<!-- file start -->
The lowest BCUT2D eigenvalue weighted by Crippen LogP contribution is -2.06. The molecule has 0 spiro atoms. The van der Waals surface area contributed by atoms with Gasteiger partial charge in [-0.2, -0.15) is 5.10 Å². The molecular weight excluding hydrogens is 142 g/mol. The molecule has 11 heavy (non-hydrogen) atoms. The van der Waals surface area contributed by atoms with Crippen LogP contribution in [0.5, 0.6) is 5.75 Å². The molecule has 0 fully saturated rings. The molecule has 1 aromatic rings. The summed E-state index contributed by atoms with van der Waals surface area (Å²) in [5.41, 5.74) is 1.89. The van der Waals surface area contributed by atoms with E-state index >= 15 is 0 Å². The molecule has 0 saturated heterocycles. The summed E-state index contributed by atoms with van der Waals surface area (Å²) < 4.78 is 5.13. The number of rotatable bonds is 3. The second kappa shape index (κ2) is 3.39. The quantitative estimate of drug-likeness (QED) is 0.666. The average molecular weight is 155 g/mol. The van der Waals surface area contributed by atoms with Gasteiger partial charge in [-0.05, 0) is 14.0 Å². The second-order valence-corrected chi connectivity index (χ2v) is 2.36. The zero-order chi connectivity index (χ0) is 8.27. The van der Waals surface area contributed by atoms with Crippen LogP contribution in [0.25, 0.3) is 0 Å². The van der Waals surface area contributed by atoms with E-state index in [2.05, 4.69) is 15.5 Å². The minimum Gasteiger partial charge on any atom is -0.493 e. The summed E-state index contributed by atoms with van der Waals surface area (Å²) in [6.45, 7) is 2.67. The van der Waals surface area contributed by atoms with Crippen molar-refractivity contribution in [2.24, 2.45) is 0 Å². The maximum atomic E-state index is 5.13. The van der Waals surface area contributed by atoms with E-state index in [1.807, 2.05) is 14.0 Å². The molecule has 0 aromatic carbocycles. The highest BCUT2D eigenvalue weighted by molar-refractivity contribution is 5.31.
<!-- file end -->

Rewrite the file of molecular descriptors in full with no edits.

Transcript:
The lowest BCUT2D eigenvalue weighted by Crippen LogP contribution is -2.06. The molecule has 0 spiro atoms. The van der Waals surface area contributed by atoms with Gasteiger partial charge in [-0.2, -0.15) is 5.10 Å². The molecular weight excluding hydrogens is 142 g/mol. The molecule has 11 heavy (non-hydrogen) atoms. The van der Waals surface area contributed by atoms with Crippen LogP contribution in [0.5, 0.6) is 5.75 Å². The molecule has 0 fully saturated rings. The molecule has 1 aromatic rings. The summed E-state index contributed by atoms with van der Waals surface area (Å²) in [5.41, 5.74) is 1.89. The van der Waals surface area contributed by atoms with E-state index >= 15 is 0 Å². The molecule has 0 saturated heterocycles. The summed E-state index contributed by atoms with van der Waals surface area (Å²) < 4.78 is 5.13. The number of rotatable bonds is 3. The second kappa shape index (κ2) is 3.39. The quantitative estimate of drug-likeness (QED) is 0.666. The average molecular weight is 155 g/mol. The van der Waals surface area contributed by atoms with Gasteiger partial charge in [-0.05, 0) is 14.0 Å². The second-order valence-corrected chi connectivity index (χ2v) is 2.36. The zero-order chi connectivity index (χ0) is 8.27. The van der Waals surface area contributed by atoms with Crippen LogP contribution in [0.25, 0.3) is 0 Å². The van der Waals surface area contributed by atoms with E-state index in [2.05, 4.69) is 15.5 Å². The minimum Gasteiger partial charge on any atom is -0.493 e. The summed E-state index contributed by atoms with van der Waals surface area (Å²) in [6.45, 7) is 2.67. The van der Waals surface area contributed by atoms with Crippen molar-refractivity contribution in [2.24, 2.45) is 0 Å². The maximum atomic E-state index is 5.13. The van der Waals surface area contributed by atoms with E-state index in [1.807, 2.05) is 14.0 Å². The molecule has 0 aromatic carbocycles. The highest BCUT2D eigenvalue weighted by molar-refractivity contribution is 5.31.